By Sarah Naron

Messenger Reporter

CROCKETT – Grapeland native Dr. Ruth Simmons, Prairie View A&M University’s first female president, presented a speech at the Dr. Martin Luther King, Jr. Memorial Committee’s 40th annual Dr. Martin Luther King, Jr. Commemorative Program held Sunday, Jan. 14 in the Crockett ISD Administration Building.

As Dr. Simmons explained, she was born in Grapeland and attended W.R. Banks High School for one year before her family relocated to Houston.

I have to say, the years I spent in this area were absolutely formative for me,” said Dr. Simmons.

Dr. Simmons’s early days were spent on a farm, “surrounded by my family members and protected by my parents.

That period taught me a lot about what to value and how to conduct myself in the world,” she said.

Dr. Simmons described her first experience in school as “enthralling,” a sensation that has not faded over the years which have passed. According to Dr. Simmons, she was first shown the importance of education by her first-grade teacher, Ida May Henderson, whom she described as “electrifying.

Was she not something?” Dr. Simmons asked when many of the audience members began applauding at the mention of the educator’s name.

Grapeland is a place to which Dr. Simmons and her family still maintain close ties with, attending worship services at Greater New Hope Baptist Church and Cedar Branch Baptist Church whenever the opportunity arises.

Dr. Simmons recalled the picnics frequently held following Sunday services.

When I was a little one, there was some woman who, every Sunday, brought chicken feet,” Dr. Simmons recalled. “And that is something that I looked forward to every Sunday when I went to church.

I think one Sunday, I was acting up something terrible in church because I wanted those chicken feet,” she continued. “And I don’t know what Mama did, but she somehow managed to get me those chicken feet.”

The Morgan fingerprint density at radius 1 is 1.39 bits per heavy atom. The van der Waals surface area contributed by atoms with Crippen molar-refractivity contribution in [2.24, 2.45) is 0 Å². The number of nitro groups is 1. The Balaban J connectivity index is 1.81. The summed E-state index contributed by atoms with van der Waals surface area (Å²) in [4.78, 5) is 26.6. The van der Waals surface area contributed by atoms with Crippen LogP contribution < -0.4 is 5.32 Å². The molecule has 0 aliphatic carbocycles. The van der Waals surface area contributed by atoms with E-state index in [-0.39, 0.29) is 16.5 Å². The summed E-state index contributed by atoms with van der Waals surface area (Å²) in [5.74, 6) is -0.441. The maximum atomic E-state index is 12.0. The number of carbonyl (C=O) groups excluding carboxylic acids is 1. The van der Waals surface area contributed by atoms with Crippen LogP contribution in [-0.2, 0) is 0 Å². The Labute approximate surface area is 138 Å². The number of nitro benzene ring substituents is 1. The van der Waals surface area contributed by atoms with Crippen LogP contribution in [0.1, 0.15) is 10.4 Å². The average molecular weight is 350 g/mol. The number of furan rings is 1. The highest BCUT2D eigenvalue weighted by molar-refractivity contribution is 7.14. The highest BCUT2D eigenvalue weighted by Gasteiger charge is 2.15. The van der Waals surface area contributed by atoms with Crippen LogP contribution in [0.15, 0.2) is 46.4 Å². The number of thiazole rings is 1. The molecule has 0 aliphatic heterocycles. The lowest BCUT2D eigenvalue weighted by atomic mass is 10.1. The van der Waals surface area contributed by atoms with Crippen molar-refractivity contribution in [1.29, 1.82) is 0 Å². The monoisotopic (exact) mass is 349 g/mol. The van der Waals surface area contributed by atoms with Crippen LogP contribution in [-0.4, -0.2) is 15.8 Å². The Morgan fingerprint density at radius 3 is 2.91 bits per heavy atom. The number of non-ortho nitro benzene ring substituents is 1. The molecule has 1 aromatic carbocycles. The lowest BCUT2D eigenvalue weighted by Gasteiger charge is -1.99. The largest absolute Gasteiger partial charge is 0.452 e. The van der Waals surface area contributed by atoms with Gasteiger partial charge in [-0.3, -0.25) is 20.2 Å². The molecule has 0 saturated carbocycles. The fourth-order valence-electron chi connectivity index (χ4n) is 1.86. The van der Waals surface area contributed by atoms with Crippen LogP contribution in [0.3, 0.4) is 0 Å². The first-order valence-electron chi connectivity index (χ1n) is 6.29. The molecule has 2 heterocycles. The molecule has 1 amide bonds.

According to Dr. Simmons, a room in the Grapeland Public Library was established by her family in honor of her mother, Fannie Campbell Stubblefield, “which offers resources for those seeking to do ancestry research.

We are tied to this area and will be forever,” said Dr. Simmons. “It has been an area that has fed us physically and spiritually and continues to do that every day.”

As Dr. Simmons explained, she has been featured in several programs which aired on nation television in which Grapeland also made an appearance.

They (the filmmakers) say, ‘How does it happen – that you come from this farm and you’re doing what you’re doing today?’” Dr. Simmons said. “And I say, ‘How does it not happen?’

We have a tendency to minimize our spiritual life,” she pointed out. “But who we are, where we came from, who shaped us, who mentored us, who taught us how to be – what a privilege. What a privilege that was.”

Dr. Simmons recalled that during her childhood, stringent social rules were in place that colored residents of Grapeland were expected to follow.

We couldn’t do certain kinds of things,” she remembered. “We had to step off the sidewalk when whites were approaching. Most places, we couldn’t go into at all.”

According to Dr. Simmons, socialization between African-Americans living in the city was carried out in a location nicknamed the Buzzard’s Roost.

These are all things that are engraved in our minds,” she said. “But the wonderful thing to me is that however much people think they can limit you by doing those things, they can never limit your spirit.

We must teach our children that their freedom comes from within,” Dr. Simmons continued. “It doesn’t come because somebody gives it to you. It comes because you own it yourself. You assert it yourself. You live it yourself. It’s a wonderful thing.”

Dr. Simmons shared that upon receiving the invitation to appear as the speaker for the commemorative ceremony, her response was one she rarely gives.

I committed to it right away,” she divulged. “That I did so left the staff in my office aghast as they questioned me about whether I might have made a mistake or been too hasty in my decision.”

Dr. Simmons explained that she receives a large number of requests to present speeches, many of which she rejects.

I have a job, and I have to do that first,” she pointed out.